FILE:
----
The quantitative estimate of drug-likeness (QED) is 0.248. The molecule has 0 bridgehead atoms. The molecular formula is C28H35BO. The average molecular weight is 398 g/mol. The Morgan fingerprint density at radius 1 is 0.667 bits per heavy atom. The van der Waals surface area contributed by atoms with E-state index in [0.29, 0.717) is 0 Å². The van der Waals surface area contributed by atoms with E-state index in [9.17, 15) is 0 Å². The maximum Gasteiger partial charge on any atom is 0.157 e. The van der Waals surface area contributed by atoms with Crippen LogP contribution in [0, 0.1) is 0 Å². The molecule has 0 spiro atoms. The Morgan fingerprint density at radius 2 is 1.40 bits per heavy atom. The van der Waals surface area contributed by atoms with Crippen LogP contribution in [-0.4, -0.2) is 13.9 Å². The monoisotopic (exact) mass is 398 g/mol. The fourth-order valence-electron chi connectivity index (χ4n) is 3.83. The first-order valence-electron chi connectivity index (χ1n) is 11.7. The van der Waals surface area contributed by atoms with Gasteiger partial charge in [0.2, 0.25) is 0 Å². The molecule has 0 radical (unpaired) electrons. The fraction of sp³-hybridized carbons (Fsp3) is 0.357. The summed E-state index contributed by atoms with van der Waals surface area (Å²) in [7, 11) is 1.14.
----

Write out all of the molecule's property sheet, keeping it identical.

The quantitative estimate of drug-likeness (QED) is 0.248. The molecule has 0 bridgehead atoms. The molecular formula is C28H35BO. The average molecular weight is 398 g/mol. The Morgan fingerprint density at radius 1 is 0.667 bits per heavy atom. The van der Waals surface area contributed by atoms with E-state index in [0.29, 0.717) is 0 Å². The van der Waals surface area contributed by atoms with E-state index in [9.17, 15) is 0 Å². The maximum Gasteiger partial charge on any atom is 0.157 e. The van der Waals surface area contributed by atoms with Crippen LogP contribution in [0, 0.1) is 0 Å². The molecule has 0 spiro atoms. The Morgan fingerprint density at radius 2 is 1.40 bits per heavy atom. The van der Waals surface area contributed by atoms with Crippen LogP contribution in [-0.4, -0.2) is 13.9 Å². The monoisotopic (exact) mass is 398 g/mol. The fourth-order valence-electron chi connectivity index (χ4n) is 3.83. The first-order valence-electron chi connectivity index (χ1n) is 11.7. The van der Waals surface area contributed by atoms with Gasteiger partial charge in [0.2, 0.25) is 0 Å². The molecule has 0 radical (unpaired) electrons. The fraction of sp³-hybridized carbons (Fsp3) is 0.357. The summed E-state index contributed by atoms with van der Waals surface area (Å²) in [7, 11) is 1.14.